Net Neutrality report: You can make Skype, WhatsApp calls abroad; not within India, industry reacts

The DoT panel report on Net Neutrality says that if you use Skype, Viber, WhatsApp or any other VoIP platform to call your friends or relatives living abroad, then you can continue to do so. VoIP calling abroad will continue to operate as it currently is. Unfortunately, there is a difference in the suggestion by the DoT panel report on domestic VoIP calls.

A lot has been spoken about Net Neutrality already. For most, the primary concern is how it will affect them while using the Internet right now. Although the principle of freedom is at the core of the whole debate, the primary concern of most consumers comes down to how the report and the debate at large would affect them.

Calling your friends/relatives

If you use Skype, Viber, WhatsApp or any other VoIP platform to call your friends or relatives living abroad, then you can continue to do so. VoIP calling abroad will continue to operate as it currently is. Unfortunately, there is a difference in the suggestion by the DoT panel report on domestic VoIP calls. Effectively, it might just be cheaper to call your friend abroad than in the same city. Although the decision is seen by many as the government siding with these apps; in reality, it’s more about safeguarding interests of the telecom industry. Telecom service providers within India have invested heavily in spectrum and the industry believes it is vital to ensure a fair level playing field in the domestic voice market.

Effectively, using OTT services such as WhatsApp, Viber or Skype to place voice calls in the domestic market would hurt the domestic telecom market.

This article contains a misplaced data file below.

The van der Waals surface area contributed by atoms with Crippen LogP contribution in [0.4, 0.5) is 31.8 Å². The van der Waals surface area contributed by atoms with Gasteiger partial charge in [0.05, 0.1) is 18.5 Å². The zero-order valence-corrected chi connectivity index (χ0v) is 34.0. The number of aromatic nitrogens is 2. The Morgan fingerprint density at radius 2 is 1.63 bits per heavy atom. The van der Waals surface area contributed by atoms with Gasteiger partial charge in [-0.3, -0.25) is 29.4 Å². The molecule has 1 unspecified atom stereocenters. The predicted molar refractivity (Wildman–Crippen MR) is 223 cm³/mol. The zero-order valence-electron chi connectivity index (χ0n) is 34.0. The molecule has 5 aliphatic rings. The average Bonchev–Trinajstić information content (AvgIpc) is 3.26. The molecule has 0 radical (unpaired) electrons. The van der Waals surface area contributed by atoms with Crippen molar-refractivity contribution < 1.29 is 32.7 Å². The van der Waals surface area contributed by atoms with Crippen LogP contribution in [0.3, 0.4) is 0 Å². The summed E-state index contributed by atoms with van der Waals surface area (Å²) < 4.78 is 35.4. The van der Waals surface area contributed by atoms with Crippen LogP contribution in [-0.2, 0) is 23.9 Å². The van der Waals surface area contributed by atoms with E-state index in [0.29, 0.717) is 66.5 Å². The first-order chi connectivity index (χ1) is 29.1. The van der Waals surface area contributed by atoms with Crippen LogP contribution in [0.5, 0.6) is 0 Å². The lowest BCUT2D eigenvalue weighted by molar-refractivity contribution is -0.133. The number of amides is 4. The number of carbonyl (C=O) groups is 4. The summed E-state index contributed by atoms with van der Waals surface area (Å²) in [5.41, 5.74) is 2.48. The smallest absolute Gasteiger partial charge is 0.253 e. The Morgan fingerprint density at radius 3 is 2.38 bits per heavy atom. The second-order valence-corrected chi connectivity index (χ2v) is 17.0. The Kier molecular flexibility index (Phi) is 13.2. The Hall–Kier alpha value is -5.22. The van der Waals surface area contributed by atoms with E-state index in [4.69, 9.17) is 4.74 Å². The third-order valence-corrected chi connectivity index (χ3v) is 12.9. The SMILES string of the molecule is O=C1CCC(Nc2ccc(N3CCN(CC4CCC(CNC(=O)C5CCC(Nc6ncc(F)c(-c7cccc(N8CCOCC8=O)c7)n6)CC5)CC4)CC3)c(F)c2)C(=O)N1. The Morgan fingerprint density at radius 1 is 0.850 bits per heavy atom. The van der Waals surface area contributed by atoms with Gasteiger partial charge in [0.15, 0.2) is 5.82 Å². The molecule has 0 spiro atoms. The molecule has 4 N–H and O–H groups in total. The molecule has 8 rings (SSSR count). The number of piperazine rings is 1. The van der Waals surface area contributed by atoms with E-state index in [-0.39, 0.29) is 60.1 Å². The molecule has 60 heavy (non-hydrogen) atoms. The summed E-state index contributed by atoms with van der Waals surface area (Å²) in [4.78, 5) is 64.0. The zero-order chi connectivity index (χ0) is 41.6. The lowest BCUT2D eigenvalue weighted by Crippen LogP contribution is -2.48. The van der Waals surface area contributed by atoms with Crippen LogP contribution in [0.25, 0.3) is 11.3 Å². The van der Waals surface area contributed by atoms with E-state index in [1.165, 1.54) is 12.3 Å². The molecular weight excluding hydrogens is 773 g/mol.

You could message as much as you want

The above differentiation between India and global calls has been made only for voice services. For messaging , the DoT report has emphasised on user’s right to a free internet. It would continue to enable free and fair access to the ability to message domestic or locally using OTT services. So you can continue to use WhatsApp, Skype, or the number of similar services out there to message as much as you want.

Content is king

That’s effectively what the report said, when it commented on Internet.org. According to the report, a telecom service provider discounting data is different from a content service provider offering priority channels of content. So here, the DoT panel has differentiated between Internet.org and Airtel Zero. However, it has created a sense that the panel has sided with Airtel instead of Facebook. The report has later also acknowledged for a legal framework to be put in place.

Privacy is vital

The DoT panel gave out the right kind of signals when it said that the user has a right to privacy, while also acknowledging that currently there is lack of a proper framework to ensure user privacy. The report also added that whenever a legal framework is made in the future, it must incorporate the principles of Net Neutrality.

Two areas where these don’t hold true

National security and managed services are the two areas where your priorities take a back seat. Since these effectively have financial and security implications, the primary measure here is to safeguard issues of national importance. According to the report, the panel’s priority is to protect the government and corporate interests. The message given out is to be responsible. Freedom doesn’t mean you can compromise on national interests. A major concern users have here is this could also be used as a loophole to curb unrestricted use of the Internet. Effectively an enterprise service from a telecom service provider is not accountable to net neutrality principles. Too bad if you're a corporate customer.

You can read the DoT panel report below.

Net Neutrality Committee Report

Various industry bodies have reacted to the report. You can read some of them here.

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